Looking at the Low Beta and Value Legs of the S&P GIVI® Japan

The spread between the returns of the S&P GIVI Japan and its benchmark index, the S&P Japan BMI, comes from three sources: the excess return of the S&P Low Beta Japan Index; the excess return of the S&P Intrinsic Value Weighted Japan Index; and a residual effect that comes from the sequential approach to the index’s construction.  Looking at the low beta and value legs individually may help market participants to understand the performance of the S&P GIVI Japan better.

Performance

The S&P Low Beta Japan Index and the S&P Intrinsic Value Weighted Japan Index outperformed the S&P Japan BMI by 2.42% and 2.79%, respectively, over the period from Dec. 31, 1999, to June 30, 2016.  Over that time period, however, there were cycles in the performance of the two legs and the correlation coefficient.

Exhibit 1 provides a visual illustration of the relative performance of the two legs versus the S&P Japan BMI.  The value premium seems to be compressed in Japan over time.  We see for the first time in June 2016 that the S&P Intrinsic Value Weighted Japan Index underperformed the S&P Japan BMI over a rolling five-year period.  The low beta leg tended to outperform during down markets and underperform during up markets.  In the bull markets from 2H 2012 to 1H 2015, however, the low beta leg had a counterintuitively strong performance.  The low beta leg continued to do well when Japanese equity markets were down, starting from 2H 2015.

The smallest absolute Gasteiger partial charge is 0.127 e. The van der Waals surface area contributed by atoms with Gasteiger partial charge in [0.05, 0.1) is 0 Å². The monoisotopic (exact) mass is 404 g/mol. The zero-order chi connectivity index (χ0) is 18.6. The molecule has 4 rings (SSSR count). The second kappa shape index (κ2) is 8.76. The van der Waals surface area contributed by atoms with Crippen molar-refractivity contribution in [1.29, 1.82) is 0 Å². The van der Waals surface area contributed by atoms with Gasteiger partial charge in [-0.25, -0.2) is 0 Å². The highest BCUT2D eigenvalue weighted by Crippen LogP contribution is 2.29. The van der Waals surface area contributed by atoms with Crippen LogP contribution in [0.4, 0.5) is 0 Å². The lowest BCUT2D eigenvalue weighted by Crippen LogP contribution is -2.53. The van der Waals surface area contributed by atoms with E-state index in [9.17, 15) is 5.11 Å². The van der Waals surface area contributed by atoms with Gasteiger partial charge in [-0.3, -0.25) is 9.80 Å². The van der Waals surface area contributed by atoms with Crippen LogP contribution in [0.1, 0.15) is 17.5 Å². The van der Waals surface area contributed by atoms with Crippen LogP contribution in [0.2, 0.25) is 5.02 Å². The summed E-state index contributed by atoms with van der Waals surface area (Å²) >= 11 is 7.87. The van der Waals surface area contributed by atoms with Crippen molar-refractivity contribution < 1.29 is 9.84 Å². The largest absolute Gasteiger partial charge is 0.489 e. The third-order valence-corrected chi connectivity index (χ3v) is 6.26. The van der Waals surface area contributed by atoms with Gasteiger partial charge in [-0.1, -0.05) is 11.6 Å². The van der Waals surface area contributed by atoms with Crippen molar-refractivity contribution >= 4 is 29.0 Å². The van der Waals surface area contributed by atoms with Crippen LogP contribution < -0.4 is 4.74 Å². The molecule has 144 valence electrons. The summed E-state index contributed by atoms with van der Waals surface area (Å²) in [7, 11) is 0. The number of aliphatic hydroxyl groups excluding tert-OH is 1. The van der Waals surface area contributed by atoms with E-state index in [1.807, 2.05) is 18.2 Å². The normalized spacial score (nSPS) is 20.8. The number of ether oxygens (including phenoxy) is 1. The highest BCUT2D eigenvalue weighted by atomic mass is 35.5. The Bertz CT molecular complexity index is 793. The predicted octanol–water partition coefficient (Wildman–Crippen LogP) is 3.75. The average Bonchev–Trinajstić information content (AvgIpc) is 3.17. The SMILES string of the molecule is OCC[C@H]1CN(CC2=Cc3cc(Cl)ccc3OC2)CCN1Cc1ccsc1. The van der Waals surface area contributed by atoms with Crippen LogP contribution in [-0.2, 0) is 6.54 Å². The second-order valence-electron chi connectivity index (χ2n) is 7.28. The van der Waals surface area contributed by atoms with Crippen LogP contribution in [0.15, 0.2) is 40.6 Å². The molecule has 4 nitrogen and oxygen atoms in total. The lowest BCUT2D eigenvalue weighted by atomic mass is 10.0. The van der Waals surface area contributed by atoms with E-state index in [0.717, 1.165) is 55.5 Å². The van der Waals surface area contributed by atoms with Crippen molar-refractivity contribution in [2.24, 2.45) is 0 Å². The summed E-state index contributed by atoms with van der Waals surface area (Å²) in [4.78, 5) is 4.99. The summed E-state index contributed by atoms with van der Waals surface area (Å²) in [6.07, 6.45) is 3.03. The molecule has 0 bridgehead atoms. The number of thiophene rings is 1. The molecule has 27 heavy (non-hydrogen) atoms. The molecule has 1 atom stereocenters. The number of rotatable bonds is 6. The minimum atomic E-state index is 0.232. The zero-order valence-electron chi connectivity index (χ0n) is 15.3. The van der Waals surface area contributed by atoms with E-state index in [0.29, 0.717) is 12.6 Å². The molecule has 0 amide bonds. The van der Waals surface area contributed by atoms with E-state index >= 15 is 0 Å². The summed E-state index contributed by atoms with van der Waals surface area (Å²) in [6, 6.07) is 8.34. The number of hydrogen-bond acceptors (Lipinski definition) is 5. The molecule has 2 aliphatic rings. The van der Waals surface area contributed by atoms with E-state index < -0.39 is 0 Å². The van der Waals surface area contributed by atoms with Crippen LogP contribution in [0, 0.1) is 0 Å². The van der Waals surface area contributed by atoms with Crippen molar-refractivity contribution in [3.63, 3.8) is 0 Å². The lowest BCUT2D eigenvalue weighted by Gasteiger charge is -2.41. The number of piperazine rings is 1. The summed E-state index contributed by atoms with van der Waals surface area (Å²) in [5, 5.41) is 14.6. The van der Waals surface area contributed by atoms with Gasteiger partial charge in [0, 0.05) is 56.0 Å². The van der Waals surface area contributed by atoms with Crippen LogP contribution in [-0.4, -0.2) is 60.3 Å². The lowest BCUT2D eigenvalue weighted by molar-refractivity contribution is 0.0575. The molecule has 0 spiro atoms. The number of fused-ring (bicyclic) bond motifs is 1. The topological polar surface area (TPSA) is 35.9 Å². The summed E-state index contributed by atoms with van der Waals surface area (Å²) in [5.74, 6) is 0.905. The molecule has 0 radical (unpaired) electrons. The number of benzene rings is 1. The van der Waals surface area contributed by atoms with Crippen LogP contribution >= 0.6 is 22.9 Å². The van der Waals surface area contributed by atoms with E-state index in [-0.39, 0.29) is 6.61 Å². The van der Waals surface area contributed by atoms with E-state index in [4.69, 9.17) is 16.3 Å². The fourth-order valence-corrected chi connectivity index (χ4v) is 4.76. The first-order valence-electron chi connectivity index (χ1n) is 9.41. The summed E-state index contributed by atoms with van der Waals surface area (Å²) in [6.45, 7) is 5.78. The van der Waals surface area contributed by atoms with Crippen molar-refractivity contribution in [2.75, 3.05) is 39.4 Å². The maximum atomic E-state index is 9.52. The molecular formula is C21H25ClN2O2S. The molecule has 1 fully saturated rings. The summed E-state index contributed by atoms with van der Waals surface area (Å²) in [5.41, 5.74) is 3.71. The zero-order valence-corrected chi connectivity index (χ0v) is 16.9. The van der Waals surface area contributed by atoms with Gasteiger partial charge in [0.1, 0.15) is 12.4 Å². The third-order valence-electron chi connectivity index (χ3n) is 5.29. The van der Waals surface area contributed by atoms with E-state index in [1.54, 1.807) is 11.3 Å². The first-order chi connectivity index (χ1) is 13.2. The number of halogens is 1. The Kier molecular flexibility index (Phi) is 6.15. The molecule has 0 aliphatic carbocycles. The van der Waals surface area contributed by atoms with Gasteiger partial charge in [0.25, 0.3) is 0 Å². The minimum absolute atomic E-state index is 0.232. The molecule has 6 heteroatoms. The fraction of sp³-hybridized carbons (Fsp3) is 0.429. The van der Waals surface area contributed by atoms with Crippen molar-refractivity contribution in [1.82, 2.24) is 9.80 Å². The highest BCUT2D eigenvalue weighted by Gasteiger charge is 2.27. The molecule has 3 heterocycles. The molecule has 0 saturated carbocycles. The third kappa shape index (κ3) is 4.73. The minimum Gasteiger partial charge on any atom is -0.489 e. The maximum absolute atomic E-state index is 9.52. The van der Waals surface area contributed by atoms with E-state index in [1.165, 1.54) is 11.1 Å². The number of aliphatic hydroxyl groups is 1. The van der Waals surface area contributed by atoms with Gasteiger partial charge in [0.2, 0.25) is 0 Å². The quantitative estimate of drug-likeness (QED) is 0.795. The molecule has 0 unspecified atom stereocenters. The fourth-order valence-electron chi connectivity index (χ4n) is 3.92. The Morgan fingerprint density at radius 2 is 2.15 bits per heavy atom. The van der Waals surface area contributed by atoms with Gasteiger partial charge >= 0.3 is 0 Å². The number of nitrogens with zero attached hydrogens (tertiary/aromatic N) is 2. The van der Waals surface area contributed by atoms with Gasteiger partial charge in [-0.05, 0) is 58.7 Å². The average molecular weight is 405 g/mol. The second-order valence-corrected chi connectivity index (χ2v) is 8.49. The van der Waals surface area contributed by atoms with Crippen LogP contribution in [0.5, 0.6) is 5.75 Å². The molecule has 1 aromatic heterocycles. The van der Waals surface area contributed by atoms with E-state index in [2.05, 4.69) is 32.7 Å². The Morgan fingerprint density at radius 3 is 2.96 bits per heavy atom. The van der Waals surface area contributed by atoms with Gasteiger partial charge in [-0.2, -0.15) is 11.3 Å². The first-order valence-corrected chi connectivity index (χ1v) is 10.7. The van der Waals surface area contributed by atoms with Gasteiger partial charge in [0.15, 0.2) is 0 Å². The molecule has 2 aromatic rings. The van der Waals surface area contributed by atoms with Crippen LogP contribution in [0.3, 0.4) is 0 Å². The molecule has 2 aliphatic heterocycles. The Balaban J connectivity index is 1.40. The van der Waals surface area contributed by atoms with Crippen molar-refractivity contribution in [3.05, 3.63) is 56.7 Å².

Please refer to S&P GIVI Japan and Major Single Factors from July 2016 for a performance analysis since the launch of the indices.

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Correlation

Exhibit 2 shows the rolling three-year correlation coefficient between the two legs.  The full period correlation coefficient between the two legs is 0.35.  Over the seven-year period ending June 30, 2016, there seems to have been a much lower correlation (-0.15).  Given the performance of these two legs since end of 2012, the correlation between them has declined dramatically.  As of June 30, 2016, the correlation was at -0.54, the lowest level since the end of 1999.

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Valuation

The recent performance also significantly pushed up the valuation of the S&P Low Beta Japan Index.  As shown in Exhibit 3, the S&P Low Beta Japan Index was priced at 15.41x projected earnings and 1.30x book value as of June 30, 2016.  This was much higher than the 13.63x and 1.12x, respectively, of the benchmark, the S&P Japan BMI.  We should note that the valuation of the S&P GIVI Japan was still more favorable compared with the benchmark.

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The posts on this blog are opinions, not advice. Please read our disclaimers.

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